Wednesday, 31 July 2019

Solomon's Temple and Buxton Country Park

We've become familiar with Buxton as a place to pass through on the way to Manchester (up and over Derbyshire's Peak District is a prettier drive than up the M6), but we usually head straight through. Last weekend we decided to have an afternoon out in Buxton itself, or more precisely at the Country Park just outside of town.

It's always better in my opinion to start a walk by heading upwards, leaving the downhill section for later when you're tired. This plan didn't quite work (actually, not at all). The lower car park was full with folk on the Go Ape course or going into Poole's Cavern, so we headed uphill by car and parked not far from Grin Low Hill and its folly, Solomon's Temple.

There was still a steepish bit of walking before getting to the gentler open moor but it was well worth the leg-stretch.

The views are good from ground level, but a twisting staircase leads up inside the 'temple' and from its battlements they're magnificent - you can see for miles in all directions.

Buxton looking hazy in the valley below 
Views for miles from the top of Solomon's Temple

Next came the easy bit - downhill to Poole's Cavern, through flower filled moorland, then following one of several woodland paths that lead across the hillside.

Along the way are carvings of the fossils to be found in the local limestone and of lime-kiln workers once employed here.

The Duke of Devonshire of the time didn't like his view of the quarrying and lime-burning, so planted the hillside with trees to hide it, thus taking the first step towards creating today's country park.

Having walked down, and gathered our energy over a cup of tea, we were faced with 'up'. I thought picking a more circuitous route would mean I'd picked a gentler, more gradual uphill trek - I hadn't!

Steep steps gave way to shallower ones though, open glades filled with flowers gave me an excuse to stop for breath, and occasionally the path even flattened out, which was nice, and soon we were back on the moorland,

The sheep weren't impressed by our adventure though, preferring to continue their eating :)

Tuesday, 30 July 2019

Yet another sunset, and too many flies - by the canal at Shardlow

 A few weeks ago we went walking by the canal at Shardlow for the first time - very pleasant and interesting it was too. So when, in the middle of a busy week, we were returning home and passing nearby I suggested we stop for a sunset walk alongside the canal, but walk in the other direction, it seemed like a good idea.
It wasn't, not really.
Parking in the same spot, we walked in the opposite direction, away from the village and towards the junction with the river Derwent.

 The first mistake was following a bridlepath used by horse-riders, with the inevitable droppings - it was absolutely buzzing with flies!
Also, I hadn't realised there was a sewage works nearby - though it didn't smell, it too was home to a lot of flies, who then decided to eat me. Probably earlier, or later, in the year, maybe even in the day, they wouldn't have been such a problem, but they were enough to make me turn round earlier than intended. The next day I counted a dozen bites down one arm, and a slightly lesser number on the other. Argh!

Turning back, and now following the canal path, things improved.

The waters looked serene and tranquil, the sunset over the marina a fiery red, but it's a spot I'll avoid till colder weather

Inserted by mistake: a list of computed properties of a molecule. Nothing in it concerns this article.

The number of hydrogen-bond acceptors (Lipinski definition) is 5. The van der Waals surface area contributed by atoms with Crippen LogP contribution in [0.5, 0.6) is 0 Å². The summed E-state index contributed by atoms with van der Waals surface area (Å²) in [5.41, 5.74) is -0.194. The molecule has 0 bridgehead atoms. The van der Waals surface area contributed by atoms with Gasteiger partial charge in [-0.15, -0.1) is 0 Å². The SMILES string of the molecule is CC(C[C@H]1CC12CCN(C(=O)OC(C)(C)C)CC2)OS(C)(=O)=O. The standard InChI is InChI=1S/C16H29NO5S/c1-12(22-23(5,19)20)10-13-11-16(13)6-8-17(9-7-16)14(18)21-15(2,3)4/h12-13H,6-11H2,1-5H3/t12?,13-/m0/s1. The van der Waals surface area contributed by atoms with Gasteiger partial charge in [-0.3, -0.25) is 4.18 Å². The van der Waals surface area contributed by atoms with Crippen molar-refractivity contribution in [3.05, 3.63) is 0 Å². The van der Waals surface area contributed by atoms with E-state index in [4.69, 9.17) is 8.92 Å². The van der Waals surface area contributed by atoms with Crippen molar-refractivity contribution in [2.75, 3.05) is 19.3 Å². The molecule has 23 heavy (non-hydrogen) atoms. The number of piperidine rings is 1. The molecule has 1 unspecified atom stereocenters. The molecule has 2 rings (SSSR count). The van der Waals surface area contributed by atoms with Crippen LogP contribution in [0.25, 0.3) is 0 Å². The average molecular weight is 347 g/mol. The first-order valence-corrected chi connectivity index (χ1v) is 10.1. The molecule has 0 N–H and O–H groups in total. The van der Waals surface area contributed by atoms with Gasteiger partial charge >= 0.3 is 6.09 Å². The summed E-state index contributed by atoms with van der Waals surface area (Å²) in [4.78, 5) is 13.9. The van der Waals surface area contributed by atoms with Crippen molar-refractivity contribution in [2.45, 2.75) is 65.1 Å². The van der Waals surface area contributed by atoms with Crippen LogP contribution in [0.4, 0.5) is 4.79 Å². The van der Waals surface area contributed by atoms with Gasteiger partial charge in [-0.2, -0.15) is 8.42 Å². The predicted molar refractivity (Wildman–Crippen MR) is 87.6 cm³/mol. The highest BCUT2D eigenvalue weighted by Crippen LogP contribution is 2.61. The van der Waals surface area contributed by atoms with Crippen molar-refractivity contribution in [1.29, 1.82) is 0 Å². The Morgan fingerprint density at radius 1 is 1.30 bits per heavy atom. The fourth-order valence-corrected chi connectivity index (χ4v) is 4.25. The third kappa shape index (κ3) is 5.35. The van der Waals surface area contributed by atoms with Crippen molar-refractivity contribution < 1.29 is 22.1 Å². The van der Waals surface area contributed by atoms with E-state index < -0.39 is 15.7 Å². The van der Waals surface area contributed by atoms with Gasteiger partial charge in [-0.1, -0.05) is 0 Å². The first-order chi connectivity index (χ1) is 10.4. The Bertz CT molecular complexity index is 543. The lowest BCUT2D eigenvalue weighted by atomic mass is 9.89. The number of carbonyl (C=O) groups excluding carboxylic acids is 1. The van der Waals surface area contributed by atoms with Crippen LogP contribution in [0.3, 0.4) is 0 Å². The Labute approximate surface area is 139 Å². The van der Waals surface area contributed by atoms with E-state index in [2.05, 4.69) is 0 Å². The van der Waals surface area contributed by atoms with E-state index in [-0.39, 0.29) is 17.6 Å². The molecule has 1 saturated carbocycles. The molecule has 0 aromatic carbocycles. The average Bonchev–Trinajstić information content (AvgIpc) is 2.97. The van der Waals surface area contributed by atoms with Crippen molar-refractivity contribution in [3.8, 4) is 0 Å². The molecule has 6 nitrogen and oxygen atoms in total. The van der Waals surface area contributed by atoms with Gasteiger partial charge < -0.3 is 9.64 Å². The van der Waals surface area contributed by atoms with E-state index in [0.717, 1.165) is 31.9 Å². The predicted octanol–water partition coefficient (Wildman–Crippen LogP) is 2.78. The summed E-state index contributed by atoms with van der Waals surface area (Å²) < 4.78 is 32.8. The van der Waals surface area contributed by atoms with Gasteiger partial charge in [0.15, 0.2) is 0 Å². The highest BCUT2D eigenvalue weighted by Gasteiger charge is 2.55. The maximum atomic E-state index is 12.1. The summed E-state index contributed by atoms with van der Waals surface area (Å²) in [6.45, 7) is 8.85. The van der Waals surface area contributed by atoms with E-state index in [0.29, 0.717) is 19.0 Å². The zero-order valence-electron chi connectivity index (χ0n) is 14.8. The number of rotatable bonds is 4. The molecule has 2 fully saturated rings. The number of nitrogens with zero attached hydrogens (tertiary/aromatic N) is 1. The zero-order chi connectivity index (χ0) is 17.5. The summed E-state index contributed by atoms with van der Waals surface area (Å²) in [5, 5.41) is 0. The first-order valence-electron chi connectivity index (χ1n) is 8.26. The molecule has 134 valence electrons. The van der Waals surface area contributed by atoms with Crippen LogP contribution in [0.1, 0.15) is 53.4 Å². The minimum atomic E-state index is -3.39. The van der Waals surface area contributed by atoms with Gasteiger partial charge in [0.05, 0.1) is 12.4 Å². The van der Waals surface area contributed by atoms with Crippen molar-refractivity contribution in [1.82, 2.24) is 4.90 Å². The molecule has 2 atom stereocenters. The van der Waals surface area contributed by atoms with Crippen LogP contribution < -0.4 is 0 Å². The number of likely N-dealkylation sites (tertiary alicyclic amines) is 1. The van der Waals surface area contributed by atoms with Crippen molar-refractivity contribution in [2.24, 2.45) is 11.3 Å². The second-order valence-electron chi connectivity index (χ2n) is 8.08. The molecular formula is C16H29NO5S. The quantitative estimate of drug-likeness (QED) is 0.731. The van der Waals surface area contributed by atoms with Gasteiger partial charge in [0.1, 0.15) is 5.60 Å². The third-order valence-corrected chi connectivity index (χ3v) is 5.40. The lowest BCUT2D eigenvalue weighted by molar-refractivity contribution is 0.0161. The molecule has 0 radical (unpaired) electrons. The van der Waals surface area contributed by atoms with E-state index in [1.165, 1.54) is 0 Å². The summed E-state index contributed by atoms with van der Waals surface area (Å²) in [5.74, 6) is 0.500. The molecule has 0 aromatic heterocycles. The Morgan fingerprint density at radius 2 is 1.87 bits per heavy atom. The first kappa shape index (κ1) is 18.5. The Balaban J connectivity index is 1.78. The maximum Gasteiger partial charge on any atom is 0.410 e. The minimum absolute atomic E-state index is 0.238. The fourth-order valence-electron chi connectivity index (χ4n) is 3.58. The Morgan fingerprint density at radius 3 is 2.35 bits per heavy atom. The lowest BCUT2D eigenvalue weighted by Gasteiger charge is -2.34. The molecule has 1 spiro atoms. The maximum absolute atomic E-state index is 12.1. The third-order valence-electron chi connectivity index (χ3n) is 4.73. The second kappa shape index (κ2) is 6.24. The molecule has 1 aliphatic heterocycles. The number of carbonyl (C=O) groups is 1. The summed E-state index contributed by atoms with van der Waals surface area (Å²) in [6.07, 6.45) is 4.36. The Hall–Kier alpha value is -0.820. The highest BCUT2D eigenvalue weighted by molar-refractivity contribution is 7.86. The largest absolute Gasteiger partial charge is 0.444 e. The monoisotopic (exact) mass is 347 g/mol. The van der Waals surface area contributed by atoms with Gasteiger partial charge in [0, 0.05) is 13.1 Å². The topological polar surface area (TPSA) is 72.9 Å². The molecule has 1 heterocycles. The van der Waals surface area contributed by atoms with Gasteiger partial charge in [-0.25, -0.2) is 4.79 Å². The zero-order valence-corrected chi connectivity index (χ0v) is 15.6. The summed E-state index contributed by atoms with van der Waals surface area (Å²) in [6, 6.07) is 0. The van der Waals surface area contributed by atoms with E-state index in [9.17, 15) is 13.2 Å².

Sunday, 28 July 2019

Another sunset - Allestree Park

It's been too hot to go for a walk (and keep up my Fitbit steps) during the day, so a brief outing in the evening has had to do. There's the advantage with that of catching the sunset. So we found ourselves one evening out at Allestree park, by the golf course, wandering around waiting for the sun to set.

Out previous visits there have always been at the lower end of the park, where there's a lake, but I expected the sunset to be masked from there by the slope and trees. Instead we parked at the higher end and walked through woodland to the golf course from where there's a wonderful view over Derby and beyond.

We still weren't in a good 'sunset' spot, so returned to the car park up a steeper hill than I was expecting and past some interesting fungi - artist's fungus according to my Twitter friends - then crossed the road and followed a public footpath through a harvested field which had good all round views - and a lovely sunset :)

Saturday, 27 July 2019

Locko Sunset

Not much to say about these pics really. A lovely evening walk along the public footpaths through Locko Estate. 

I don't know how I forgot for so long that such a tranquil spot was almost on my doorstep.

Friday, 26 July 2019

A Quick Visit to Chatsworth

We haven't been to Chatsworth so much this year but with our youngest daughter home for the weekend we decided it was time for a visit.

This summer Chatsworth are celebrating all things canine. In the garden we encountered a giant dog sculpture made from scaffolding poles and spotted cleverly planted floral displays of paw prints and silhouettes. There's more to the exhibition inside the house, but as it's on till October we didn't rush to see it this time.

A walk round a garden feels like quite gentle exercise but I find Chatsworth an excellent place to clock up my 10,000 steps without really realising.

We wandered past the rose garden just coming into full bloom, climbed among the rocks to the top of the Stryd to look down over the Round Pond

and on into the more informal setting of the Pinetum

A new feature for this year is a colourful wildflower bed along the side of the Canal Pond. Sadly its riot of colour doesn't show up well on my photos

The day was warm (thankfully not as hot as this last week) but overcast, so there wasn't enough sunshine to spark rainbows on the Emperor Fountain.